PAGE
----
|Free no more: The flow from the tap
No end to torture tales on campus
Apropos the report ‘Flight from cruel campus’ (Metro, February 25), it is distressing to note that college hostels have turned into haunts for ragging of new entrants. The unfortunate episode of Saptarshi is a sharp pointer to this trend. Over the past couple of decades, ragging in our country has assumed alarming proportions and reports of inhuman torture resulting even in death are pouring in from various corners.
Saptarshi’s case is not an isolated one and although a hue and cry was raised on this issue, it will die down with the passage of time.
It is a matter of regret that some of the students in premier educational institutions are indulging in such sadistic activities with the tacit support of their guardians.
The administrators of these institutions cannot shirk their responsibilities in such situations. Are we going back to the barbaric medieval era when people used to torture their fellow human beings for fun' Although ragging has been banned by law, unless there is a will to enforce the penalty, no amount of legislation is enough to put an end to this practice.
With the high court giving a free hand to the Calcutta Municipal Corporation to tax users and stop supply of water after three warnings for non-payment has given the Corporation a chance to fill its cash-strapped exchequer (Court hands CMC axe for water tax, Metro, February 20). With water tax turning legal, the civic body will soon be rolling in money. But will the move ensure uninterrupted clean water' The question needs to be answered by the mayor soon.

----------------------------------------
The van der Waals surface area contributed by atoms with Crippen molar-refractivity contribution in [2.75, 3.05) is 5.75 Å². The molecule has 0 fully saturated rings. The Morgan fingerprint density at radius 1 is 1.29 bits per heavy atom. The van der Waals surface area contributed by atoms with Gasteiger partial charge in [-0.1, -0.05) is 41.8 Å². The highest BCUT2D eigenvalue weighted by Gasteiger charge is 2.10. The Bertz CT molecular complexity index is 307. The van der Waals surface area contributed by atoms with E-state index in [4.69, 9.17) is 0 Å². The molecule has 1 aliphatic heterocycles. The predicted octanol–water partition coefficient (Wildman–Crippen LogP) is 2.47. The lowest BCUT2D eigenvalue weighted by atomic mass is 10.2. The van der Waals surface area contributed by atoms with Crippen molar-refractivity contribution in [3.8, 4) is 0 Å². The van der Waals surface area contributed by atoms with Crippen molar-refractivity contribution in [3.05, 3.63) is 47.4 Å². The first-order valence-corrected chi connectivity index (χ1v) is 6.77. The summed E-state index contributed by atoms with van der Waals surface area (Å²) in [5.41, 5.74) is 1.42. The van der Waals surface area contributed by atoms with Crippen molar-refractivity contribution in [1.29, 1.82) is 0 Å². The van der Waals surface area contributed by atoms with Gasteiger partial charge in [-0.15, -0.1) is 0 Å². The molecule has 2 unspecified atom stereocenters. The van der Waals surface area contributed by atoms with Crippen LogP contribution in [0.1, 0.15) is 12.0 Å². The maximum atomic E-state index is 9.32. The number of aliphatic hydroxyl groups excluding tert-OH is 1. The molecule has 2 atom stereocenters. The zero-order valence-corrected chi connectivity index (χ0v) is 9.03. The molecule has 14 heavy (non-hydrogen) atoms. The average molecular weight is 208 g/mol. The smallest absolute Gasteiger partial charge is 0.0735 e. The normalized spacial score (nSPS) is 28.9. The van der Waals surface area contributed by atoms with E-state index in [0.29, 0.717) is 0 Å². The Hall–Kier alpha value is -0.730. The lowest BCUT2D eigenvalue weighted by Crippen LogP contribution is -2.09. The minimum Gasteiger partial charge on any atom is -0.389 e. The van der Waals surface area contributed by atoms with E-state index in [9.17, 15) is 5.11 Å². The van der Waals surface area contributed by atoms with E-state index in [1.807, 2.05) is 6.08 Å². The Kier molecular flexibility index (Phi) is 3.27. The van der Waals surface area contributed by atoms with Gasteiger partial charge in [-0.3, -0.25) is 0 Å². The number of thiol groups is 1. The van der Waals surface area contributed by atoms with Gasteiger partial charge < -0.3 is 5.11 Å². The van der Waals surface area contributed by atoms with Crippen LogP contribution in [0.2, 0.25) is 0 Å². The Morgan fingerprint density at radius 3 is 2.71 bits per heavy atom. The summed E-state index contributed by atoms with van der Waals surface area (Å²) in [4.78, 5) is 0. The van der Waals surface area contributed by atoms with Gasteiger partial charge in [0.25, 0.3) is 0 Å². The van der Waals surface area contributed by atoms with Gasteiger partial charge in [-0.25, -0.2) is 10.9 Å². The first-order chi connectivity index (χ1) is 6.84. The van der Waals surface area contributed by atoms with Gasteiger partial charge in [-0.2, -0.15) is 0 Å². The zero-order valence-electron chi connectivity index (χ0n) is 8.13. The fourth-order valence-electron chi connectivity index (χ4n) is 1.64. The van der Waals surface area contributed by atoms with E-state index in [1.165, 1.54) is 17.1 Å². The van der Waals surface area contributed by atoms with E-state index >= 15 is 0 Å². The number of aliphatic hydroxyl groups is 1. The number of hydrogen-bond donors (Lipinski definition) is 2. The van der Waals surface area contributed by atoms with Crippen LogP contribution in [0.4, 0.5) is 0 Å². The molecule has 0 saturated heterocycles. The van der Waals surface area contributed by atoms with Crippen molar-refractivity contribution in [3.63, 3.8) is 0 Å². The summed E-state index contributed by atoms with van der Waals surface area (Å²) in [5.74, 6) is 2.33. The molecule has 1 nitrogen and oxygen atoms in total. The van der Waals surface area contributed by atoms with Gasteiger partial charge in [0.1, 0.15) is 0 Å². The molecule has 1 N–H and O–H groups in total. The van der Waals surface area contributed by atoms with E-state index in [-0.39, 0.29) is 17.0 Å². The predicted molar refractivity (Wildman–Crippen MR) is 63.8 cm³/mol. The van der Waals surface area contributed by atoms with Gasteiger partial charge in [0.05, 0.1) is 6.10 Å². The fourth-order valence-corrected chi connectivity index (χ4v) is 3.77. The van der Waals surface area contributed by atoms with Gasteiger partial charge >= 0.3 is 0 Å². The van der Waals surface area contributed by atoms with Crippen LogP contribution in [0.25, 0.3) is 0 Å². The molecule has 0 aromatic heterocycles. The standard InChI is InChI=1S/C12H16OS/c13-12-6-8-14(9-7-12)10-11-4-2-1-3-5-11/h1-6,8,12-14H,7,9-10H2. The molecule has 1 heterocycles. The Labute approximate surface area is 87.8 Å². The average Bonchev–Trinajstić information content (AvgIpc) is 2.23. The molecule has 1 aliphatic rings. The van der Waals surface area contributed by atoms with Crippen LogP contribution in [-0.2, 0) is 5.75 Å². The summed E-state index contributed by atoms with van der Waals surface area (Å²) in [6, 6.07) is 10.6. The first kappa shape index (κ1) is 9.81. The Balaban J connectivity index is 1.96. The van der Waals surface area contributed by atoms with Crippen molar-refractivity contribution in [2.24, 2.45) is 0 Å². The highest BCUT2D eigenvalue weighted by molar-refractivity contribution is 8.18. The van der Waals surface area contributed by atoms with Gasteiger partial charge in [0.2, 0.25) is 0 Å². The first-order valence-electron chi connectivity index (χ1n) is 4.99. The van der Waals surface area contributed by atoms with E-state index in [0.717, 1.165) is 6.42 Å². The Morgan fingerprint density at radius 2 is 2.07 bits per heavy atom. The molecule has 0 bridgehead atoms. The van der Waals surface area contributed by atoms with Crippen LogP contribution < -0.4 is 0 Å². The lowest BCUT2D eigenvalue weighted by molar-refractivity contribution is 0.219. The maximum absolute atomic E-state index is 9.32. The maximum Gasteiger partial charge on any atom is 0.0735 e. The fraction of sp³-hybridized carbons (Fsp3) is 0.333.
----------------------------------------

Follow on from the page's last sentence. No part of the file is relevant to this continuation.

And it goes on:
Budge Budge Trunk Road.
It is a matter of disgrace that ailing patients are denied anti-rabies treatment at premier institutions like Nilratan Sirkar Hospital, due to shortage of vaccine (Vaccine runs out, dog-bite cases refused, Metro, February 18). We should not blame Hopkins Institute in Mumbai and the Pasteur Institute of India in Tamil Nadu, for stopping supply due to non-payment. This is the result of faulty administration.
Mohan Lal Sarkar,
Dry road to monsoon
We are happy to know about the clean-up programme at all canals of the city. Let’s hope the excavation will spare us the horrifying experience of waterlogging this monsoon. (Clean-canal drive ahead of monsoon, Metro, February 22)
Dum Dum Park.
It is sad to learn that it took 29 years of service to get a teacher her approval of appointment letter (Tutor for 29 years with no pay, Metro, February 21). Now the state education department should clear her dues without making any fuss.
In the Metro report (Stars savour suite success, March 17), the number of rooms at The Park was inadvertently printed as 50, instead of 150. The error is regretted. Hotel spokespersons also wish to clarify that the year-round occupancy is 78 per cent, while that for November 2002 to March 2003 was around 90 per cent.
lIn the article ‘Fatherhood of god, brotherhood of man’ (Metro, March 15), two dates have been erroneously printed. Courage with Humanity was recognised by the Grand Lodge of England in 1828, not 1928. The Grand Lodge of India was formed in 1961, not 1926. Also, it was Swami Vivekananda who was a member of the Masonic order, not Ramakrishna Paramhansa as mentioned. The errors are regretted.
We were shocked to go through the report ‘Death in rape rescue’ (Metro, March 13), which stated that Nandalal Sahani, who was involved in criminal activities, was a security guard of the Indian Statistical Institute. We do not have any guard or any employee by this name. We are surprised as to how such incorrect information could be published without verification. This has tarnished the image of ISI.
Executive Officer (SG),
Public Relations Unit,
Indian Statistical Institute.
lMetro replies: The report, including the identity of the security guard, was written on the basis of a briefing by DIG, headquarters, Narayan Ghosh.
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